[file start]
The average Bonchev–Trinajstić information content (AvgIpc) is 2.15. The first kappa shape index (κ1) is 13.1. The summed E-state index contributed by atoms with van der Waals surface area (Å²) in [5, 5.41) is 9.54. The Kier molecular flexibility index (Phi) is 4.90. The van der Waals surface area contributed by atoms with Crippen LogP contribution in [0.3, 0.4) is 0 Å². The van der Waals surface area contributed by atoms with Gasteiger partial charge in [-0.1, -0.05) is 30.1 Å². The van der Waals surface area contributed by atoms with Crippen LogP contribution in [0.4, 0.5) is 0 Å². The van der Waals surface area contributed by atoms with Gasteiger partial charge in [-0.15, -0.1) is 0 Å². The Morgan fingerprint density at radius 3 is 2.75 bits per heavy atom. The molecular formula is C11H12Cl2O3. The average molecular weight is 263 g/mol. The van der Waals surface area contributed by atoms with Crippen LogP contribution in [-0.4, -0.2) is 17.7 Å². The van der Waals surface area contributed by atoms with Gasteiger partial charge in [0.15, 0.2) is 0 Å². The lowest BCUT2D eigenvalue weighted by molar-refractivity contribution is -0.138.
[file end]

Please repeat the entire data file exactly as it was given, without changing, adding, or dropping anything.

The average Bonchev–Trinajstić information content (AvgIpc) is 2.15. The first kappa shape index (κ1) is 13.1. The summed E-state index contributed by atoms with van der Waals surface area (Å²) in [5, 5.41) is 9.54. The Kier molecular flexibility index (Phi) is 4.90. The van der Waals surface area contributed by atoms with Crippen LogP contribution in [0.3, 0.4) is 0 Å². The van der Waals surface area contributed by atoms with Gasteiger partial charge in [-0.1, -0.05) is 30.1 Å². The van der Waals surface area contributed by atoms with Crippen LogP contribution in [0.4, 0.5) is 0 Å². The van der Waals surface area contributed by atoms with Gasteiger partial charge in [-0.15, -0.1) is 0 Å². The Morgan fingerprint density at radius 3 is 2.75 bits per heavy atom. The molecular formula is C11H12Cl2O3. The average molecular weight is 263 g/mol. The van der Waals surface area contributed by atoms with Crippen LogP contribution in [-0.4, -0.2) is 17.7 Å². The van der Waals surface area contributed by atoms with Gasteiger partial charge in [0.15, 0.2) is 0 Å². The lowest BCUT2D eigenvalue weighted by molar-refractivity contribution is -0.138.